This is the first of what will be a regular blog from MPA. For those of you that know me, you may be wondering why I should start to write now, and for those that know me well, you may be thinking I normally let people know what I am thinking so why do I need to blog.
These blog posts form part of our rebranding, and relaunch of MPA. I must admit to having been a little sceptical at the outset of this project, but for me, after 30 plus years in practice, it has been one of the most interesting and enlightening experiences.
The reason we started the process was relatively prosaic. The lease on our old studio in Bermondsey was due to expire at the end of the summer and, given the substantial rental and rate rises that were on the horizon, the decision to relocate was in some ways made for us. It was a wonderful location next to the river, and the ground floor meeting area was a particularly great space, albeit one which made the occasional visitor seasick! The problem with the location was the first floor studio which, quite apart from the low beams which could render any six footer unconscious, it never really felt conducive to the interaction and openness that we had wanted to achieve.
So, faced with a need to relocate, we decided that perhaps we should also look at the business as a whole, and use the opportunity to assess what we do and the way we do it. To help us do this we brought in the branding consultants BTL Brands. They are headed up by Stu Lewin, one of the most insightful individuals I have met in many years. The starting point for us was a workshop led by Stu which engaged with the senior team of architectural and administration staff to answer three basic questions; ‘what do we do?’, ‘how do we do it?’ and, perhaps, most interestingly ‘why do we do it?’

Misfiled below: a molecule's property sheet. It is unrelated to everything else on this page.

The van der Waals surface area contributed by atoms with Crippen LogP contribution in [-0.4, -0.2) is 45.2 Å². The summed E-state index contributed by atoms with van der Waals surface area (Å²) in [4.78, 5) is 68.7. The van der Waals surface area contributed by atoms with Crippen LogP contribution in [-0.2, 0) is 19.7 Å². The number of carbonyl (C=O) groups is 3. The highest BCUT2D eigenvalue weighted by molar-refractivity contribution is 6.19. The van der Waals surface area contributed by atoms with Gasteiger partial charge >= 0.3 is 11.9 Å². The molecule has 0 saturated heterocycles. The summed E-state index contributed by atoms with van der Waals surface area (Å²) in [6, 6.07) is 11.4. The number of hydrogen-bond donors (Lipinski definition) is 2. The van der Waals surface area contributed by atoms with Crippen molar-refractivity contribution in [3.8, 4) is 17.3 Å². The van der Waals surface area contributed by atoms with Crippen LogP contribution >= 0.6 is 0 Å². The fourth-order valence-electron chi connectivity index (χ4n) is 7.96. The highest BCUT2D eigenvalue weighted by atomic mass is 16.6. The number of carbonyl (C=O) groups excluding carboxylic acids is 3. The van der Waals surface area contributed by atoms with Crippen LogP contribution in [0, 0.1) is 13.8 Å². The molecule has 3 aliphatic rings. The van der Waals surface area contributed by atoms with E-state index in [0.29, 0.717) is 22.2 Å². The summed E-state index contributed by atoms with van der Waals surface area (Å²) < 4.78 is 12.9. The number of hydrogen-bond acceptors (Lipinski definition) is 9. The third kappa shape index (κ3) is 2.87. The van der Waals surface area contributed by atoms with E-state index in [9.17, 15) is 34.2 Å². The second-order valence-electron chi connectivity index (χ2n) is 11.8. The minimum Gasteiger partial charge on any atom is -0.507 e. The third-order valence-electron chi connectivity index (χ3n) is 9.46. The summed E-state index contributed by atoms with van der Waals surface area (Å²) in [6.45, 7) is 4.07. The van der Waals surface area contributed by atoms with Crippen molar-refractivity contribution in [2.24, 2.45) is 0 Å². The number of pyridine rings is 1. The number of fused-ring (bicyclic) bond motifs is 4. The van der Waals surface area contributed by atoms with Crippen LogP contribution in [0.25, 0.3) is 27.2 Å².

The first two are relatively straightforward. We make, hopefully, well designed buildings or interiors, and do this with the help and input of a large number of consultants and specialist contractors. When it came to the last question ‘why do we do it’, I must admit the answers we got were very interesting. There is, of course, the usual desire to create outstanding design and architecture, of which others will be the judge. However, what we also discovered within the team was the importance of the people we work with, both in the studio and in the wider professional team.
Of all the reasons why we do it, this is perhaps the most important. When we look back, we hope to remember projects as providing the best solution to the challenge set by the brief. Hopefully the result is fantastic ‘Architecture’, but what we remember most are the people who helped create it. For me, the people can make all the difference, including the blossoming of a new Part II assistant into a fully-fledged architect, the client who engages with the team and by his input challenges us to do better, and the contractor who not only builds what we draw but also works with us to create a built solution that is better than we had envisaged. My suspicion is that we can all make that list of people and relate them to places or projects.
Sometimes these people will make a great project, sometimes the people will make a difficult project bearable, but whatever the outcome, it is the people that you remember.
“Sometimes these people will make a great project, sometimes the people will make a difficult project bearable, but whatever the outcome, it is the people that you remember.”
Our branding exercise has, perhaps surprisingly, produced an outcome that shows a big part of what gets us up in the morning and brings us into our shiny new office. It is the desire to work with interesting people as much as it is to make great places. It is then perhaps no coincidence that our new brand message is, “Building lasting relationships between people and places”.
Damn, these branding consultants are good!